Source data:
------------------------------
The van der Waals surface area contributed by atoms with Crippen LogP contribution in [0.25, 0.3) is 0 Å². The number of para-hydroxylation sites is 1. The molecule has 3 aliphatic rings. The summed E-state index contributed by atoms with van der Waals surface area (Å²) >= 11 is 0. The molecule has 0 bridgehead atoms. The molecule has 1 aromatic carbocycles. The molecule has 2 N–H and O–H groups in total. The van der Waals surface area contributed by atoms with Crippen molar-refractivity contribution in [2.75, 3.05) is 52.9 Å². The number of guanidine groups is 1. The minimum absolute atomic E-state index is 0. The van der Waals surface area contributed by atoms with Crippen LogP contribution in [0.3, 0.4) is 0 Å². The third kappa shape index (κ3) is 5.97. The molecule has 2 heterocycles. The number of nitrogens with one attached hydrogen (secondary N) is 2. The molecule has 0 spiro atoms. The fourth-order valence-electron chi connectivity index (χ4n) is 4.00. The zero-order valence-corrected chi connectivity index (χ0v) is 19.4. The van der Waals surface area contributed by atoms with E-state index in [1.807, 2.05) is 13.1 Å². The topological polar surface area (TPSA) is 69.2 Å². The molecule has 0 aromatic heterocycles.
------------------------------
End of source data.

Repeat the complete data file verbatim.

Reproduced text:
The van der Waals surface area contributed by atoms with Crippen LogP contribution in [0.25, 0.3) is 0 Å². The number of para-hydroxylation sites is 1. The molecule has 3 aliphatic rings. The summed E-state index contributed by atoms with van der Waals surface area (Å²) >= 11 is 0. The molecule has 0 bridgehead atoms. The molecule has 1 aromatic carbocycles. The molecule has 2 N–H and O–H groups in total. The van der Waals surface area contributed by atoms with Crippen molar-refractivity contribution in [2.75, 3.05) is 52.9 Å². The number of guanidine groups is 1. The minimum absolute atomic E-state index is 0. The van der Waals surface area contributed by atoms with Crippen LogP contribution in [0.3, 0.4) is 0 Å². The third kappa shape index (κ3) is 5.97. The molecule has 2 heterocycles. The number of nitrogens with one attached hydrogen (secondary N) is 2. The molecule has 0 spiro atoms. The fourth-order valence-electron chi connectivity index (χ4n) is 4.00. The zero-order valence-corrected chi connectivity index (χ0v) is 19.4. The van der Waals surface area contributed by atoms with E-state index in [1.807, 2.05) is 13.1 Å². The topological polar surface area (TPSA) is 69.2 Å². The molecule has 0 aromatic heterocycles.